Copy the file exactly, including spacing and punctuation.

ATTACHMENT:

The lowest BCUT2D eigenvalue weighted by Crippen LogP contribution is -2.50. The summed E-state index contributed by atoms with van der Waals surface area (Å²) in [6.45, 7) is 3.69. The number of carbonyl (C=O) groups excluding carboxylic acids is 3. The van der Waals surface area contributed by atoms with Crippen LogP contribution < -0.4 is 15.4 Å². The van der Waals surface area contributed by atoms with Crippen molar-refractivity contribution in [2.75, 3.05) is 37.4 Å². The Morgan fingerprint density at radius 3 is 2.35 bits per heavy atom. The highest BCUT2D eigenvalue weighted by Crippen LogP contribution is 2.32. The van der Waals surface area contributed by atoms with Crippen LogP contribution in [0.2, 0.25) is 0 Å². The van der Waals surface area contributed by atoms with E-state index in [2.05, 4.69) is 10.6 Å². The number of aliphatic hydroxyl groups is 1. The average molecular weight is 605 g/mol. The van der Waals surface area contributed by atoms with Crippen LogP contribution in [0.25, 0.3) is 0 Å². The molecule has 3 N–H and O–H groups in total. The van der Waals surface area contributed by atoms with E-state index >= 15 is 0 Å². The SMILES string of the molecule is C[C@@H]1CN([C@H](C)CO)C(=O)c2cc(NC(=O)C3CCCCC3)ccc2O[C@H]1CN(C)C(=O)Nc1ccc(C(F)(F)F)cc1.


The lowest BCUT2D eigenvalue weighted by Crippen LogP contribution is -2.50. The summed E-state index contributed by atoms with van der Waals surface area (Å²) in [6.45, 7) is 3.69. The number of carbonyl (C=O) groups excluding carboxylic acids is 3. The van der Waals surface area contributed by atoms with Crippen LogP contribution < -0.4 is 15.4 Å². The van der Waals surface area contributed by atoms with Crippen molar-refractivity contribution in [2.75, 3.05) is 37.4 Å². The Morgan fingerprint density at radius 3 is 2.35 bits per heavy atom. The highest BCUT2D eigenvalue weighted by Crippen LogP contribution is 2.32. The van der Waals surface area contributed by atoms with Crippen LogP contribution in [0.2, 0.25) is 0 Å². The van der Waals surface area contributed by atoms with E-state index in [2.05, 4.69) is 10.6 Å². The number of aliphatic hydroxyl groups is 1. The average molecular weight is 605 g/mol. The van der Waals surface area contributed by atoms with Crippen LogP contribution in [0.25, 0.3) is 0 Å². The molecule has 3 N–H and O–H groups in total. The van der Waals surface area contributed by atoms with E-state index >= 15 is 0 Å². The SMILES string of the molecule is C[C@@H]1CN([C@H](C)CO)C(=O)c2cc(NC(=O)C3CCCCC3)ccc2O[C@H]1CN(C)C(=O)Nc1ccc(C(F)(F)F)cc1.